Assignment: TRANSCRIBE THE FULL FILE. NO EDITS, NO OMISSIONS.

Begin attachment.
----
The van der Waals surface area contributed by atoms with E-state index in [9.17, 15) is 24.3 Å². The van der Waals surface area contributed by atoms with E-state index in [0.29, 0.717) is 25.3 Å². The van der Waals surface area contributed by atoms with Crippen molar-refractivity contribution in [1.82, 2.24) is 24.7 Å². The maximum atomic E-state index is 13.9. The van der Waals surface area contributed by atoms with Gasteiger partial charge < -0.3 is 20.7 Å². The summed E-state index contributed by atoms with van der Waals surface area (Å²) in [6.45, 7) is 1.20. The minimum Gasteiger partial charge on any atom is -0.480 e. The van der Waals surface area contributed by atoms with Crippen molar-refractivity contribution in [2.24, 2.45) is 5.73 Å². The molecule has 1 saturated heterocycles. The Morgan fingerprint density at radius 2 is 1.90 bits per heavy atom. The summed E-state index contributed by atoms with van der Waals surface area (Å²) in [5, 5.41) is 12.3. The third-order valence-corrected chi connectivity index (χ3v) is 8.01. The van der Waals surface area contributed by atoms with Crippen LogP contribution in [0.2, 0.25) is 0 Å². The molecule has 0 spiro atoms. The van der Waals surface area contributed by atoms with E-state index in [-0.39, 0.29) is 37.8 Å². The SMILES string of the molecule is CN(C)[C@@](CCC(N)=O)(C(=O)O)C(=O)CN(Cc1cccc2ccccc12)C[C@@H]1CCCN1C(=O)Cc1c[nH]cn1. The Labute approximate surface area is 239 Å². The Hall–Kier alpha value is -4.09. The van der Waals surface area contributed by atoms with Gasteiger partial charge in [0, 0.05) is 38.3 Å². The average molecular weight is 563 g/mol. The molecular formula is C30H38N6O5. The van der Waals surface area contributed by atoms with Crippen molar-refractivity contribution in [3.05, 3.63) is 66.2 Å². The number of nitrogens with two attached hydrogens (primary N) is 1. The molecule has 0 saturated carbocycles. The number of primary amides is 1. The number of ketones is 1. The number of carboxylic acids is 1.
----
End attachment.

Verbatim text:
The van der Waals surface area contributed by atoms with E-state index in [9.17, 15) is 24.3 Å². The van der Waals surface area contributed by atoms with E-state index in [0.29, 0.717) is 25.3 Å². The van der Waals surface area contributed by atoms with Crippen molar-refractivity contribution in [1.82, 2.24) is 24.7 Å². The maximum atomic E-state index is 13.9. The van der Waals surface area contributed by atoms with Gasteiger partial charge < -0.3 is 20.7 Å². The summed E-state index contributed by atoms with van der Waals surface area (Å²) in [6.45, 7) is 1.20. The minimum Gasteiger partial charge on any atom is -0.480 e. The van der Waals surface area contributed by atoms with Crippen molar-refractivity contribution in [2.24, 2.45) is 5.73 Å². The molecule has 1 saturated heterocycles. The Morgan fingerprint density at radius 2 is 1.90 bits per heavy atom. The summed E-state index contributed by atoms with van der Waals surface area (Å²) in [5, 5.41) is 12.3. The third-order valence-corrected chi connectivity index (χ3v) is 8.01. The van der Waals surface area contributed by atoms with Crippen LogP contribution in [0.2, 0.25) is 0 Å². The molecule has 0 spiro atoms. The van der Waals surface area contributed by atoms with E-state index in [-0.39, 0.29) is 37.8 Å². The SMILES string of the molecule is CN(C)[C@@](CCC(N)=O)(C(=O)O)C(=O)CN(Cc1cccc2ccccc12)C[C@@H]1CCCN1C(=O)Cc1c[nH]cn1. The Labute approximate surface area is 239 Å². The Hall–Kier alpha value is -4.09. The van der Waals surface area contributed by atoms with Gasteiger partial charge in [0, 0.05) is 38.3 Å². The average molecular weight is 563 g/mol. The molecular formula is C30H38N6O5. The van der Waals surface area contributed by atoms with Crippen molar-refractivity contribution in [3.05, 3.63) is 66.2 Å². The number of nitrogens with two attached hydrogens (primary N) is 1. The molecule has 0 saturated carbocycles. The number of primary amides is 1. The number of ketones is 1. The number of carboxylic acids is 1.